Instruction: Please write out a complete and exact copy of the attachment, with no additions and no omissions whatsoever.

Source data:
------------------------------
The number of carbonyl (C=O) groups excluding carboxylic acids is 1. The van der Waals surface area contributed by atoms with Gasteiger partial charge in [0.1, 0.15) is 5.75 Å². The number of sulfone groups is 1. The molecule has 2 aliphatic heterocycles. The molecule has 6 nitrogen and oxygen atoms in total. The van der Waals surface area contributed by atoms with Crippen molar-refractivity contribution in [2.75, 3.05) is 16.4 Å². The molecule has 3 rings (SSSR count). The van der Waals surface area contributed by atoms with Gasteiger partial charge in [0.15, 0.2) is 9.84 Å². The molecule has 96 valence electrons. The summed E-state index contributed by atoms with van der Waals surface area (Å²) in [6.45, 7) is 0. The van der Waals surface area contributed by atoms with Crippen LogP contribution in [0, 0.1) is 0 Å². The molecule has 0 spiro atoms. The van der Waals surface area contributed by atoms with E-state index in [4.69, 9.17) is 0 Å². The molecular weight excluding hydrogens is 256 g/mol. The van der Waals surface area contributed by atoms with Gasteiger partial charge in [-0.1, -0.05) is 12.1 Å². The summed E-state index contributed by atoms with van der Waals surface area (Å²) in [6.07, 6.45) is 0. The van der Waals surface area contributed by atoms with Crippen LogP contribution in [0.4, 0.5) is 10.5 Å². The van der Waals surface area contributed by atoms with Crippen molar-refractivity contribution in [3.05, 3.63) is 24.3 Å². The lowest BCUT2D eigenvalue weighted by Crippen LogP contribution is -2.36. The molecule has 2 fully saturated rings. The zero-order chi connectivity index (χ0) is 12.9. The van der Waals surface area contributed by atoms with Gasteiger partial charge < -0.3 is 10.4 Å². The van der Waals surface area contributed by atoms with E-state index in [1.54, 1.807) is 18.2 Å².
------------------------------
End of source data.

The number of carbonyl (C=O) groups excluding carboxylic acids is 1. The van der Waals surface area contributed by atoms with Gasteiger partial charge in [0.1, 0.15) is 5.75 Å². The number of sulfone groups is 1. The molecule has 2 aliphatic heterocycles. The molecule has 6 nitrogen and oxygen atoms in total. The van der Waals surface area contributed by atoms with Crippen molar-refractivity contribution in [2.75, 3.05) is 16.4 Å². The molecule has 3 rings (SSSR count). The van der Waals surface area contributed by atoms with Gasteiger partial charge in [0.15, 0.2) is 9.84 Å². The molecule has 96 valence electrons. The summed E-state index contributed by atoms with van der Waals surface area (Å²) in [6.45, 7) is 0. The van der Waals surface area contributed by atoms with Crippen LogP contribution in [0, 0.1) is 0 Å². The molecule has 0 spiro atoms. The van der Waals surface area contributed by atoms with E-state index in [4.69, 9.17) is 0 Å². The molecular weight excluding hydrogens is 256 g/mol. The van der Waals surface area contributed by atoms with Gasteiger partial charge in [-0.1, -0.05) is 12.1 Å². The summed E-state index contributed by atoms with van der Waals surface area (Å²) in [6.07, 6.45) is 0. The van der Waals surface area contributed by atoms with Crippen LogP contribution in [0.4, 0.5) is 10.5 Å². The van der Waals surface area contributed by atoms with Crippen molar-refractivity contribution in [3.05, 3.63) is 24.3 Å². The lowest BCUT2D eigenvalue weighted by Crippen LogP contribution is -2.36. The molecule has 2 fully saturated rings. The zero-order chi connectivity index (χ0) is 12.9. The van der Waals surface area contributed by atoms with Gasteiger partial charge < -0.3 is 10.4 Å². The van der Waals surface area contributed by atoms with E-state index in [1.54, 1.807) is 18.2 Å².